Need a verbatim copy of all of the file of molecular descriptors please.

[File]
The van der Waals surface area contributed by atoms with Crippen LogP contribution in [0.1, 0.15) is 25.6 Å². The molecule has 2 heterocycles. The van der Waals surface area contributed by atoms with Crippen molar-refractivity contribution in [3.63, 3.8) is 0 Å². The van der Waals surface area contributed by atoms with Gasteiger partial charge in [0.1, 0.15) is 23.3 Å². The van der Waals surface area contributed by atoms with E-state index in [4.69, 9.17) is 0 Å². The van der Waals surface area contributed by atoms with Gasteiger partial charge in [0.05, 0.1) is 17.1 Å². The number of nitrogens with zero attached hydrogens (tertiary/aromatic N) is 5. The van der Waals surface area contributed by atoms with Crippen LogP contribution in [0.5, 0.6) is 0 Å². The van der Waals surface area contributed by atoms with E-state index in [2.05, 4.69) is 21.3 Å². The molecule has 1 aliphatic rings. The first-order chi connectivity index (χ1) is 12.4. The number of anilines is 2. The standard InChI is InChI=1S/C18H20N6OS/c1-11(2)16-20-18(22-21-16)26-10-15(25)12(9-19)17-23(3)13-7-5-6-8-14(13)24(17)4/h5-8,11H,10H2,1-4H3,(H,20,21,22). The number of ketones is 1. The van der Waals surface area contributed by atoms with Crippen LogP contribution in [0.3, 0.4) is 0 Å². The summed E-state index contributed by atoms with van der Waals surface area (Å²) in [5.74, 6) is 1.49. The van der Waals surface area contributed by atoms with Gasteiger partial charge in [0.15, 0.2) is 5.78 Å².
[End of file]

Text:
The van der Waals surface area contributed by atoms with Crippen LogP contribution in [0.1, 0.15) is 25.6 Å². The molecule has 2 heterocycles. The van der Waals surface area contributed by atoms with Crippen molar-refractivity contribution in [3.63, 3.8) is 0 Å². The van der Waals surface area contributed by atoms with Gasteiger partial charge in [0.1, 0.15) is 23.3 Å². The van der Waals surface area contributed by atoms with E-state index in [4.69, 9.17) is 0 Å². The van der Waals surface area contributed by atoms with Gasteiger partial charge in [0.05, 0.1) is 17.1 Å². The number of nitrogens with zero attached hydrogens (tertiary/aromatic N) is 5. The van der Waals surface area contributed by atoms with Crippen LogP contribution in [0.5, 0.6) is 0 Å². The van der Waals surface area contributed by atoms with E-state index in [2.05, 4.69) is 21.3 Å². The molecule has 1 aliphatic rings. The first-order chi connectivity index (χ1) is 12.4. The number of anilines is 2. The standard InChI is InChI=1S/C18H20N6OS/c1-11(2)16-20-18(22-21-16)26-10-15(25)12(9-19)17-23(3)13-7-5-6-8-14(13)24(17)4/h5-8,11H,10H2,1-4H3,(H,20,21,22). The number of ketones is 1. The van der Waals surface area contributed by atoms with Crippen LogP contribution in [0.3, 0.4) is 0 Å². The summed E-state index contributed by atoms with van der Waals surface area (Å²) in [5.74, 6) is 1.49. The van der Waals surface area contributed by atoms with Gasteiger partial charge in [0.15, 0.2) is 5.78 Å².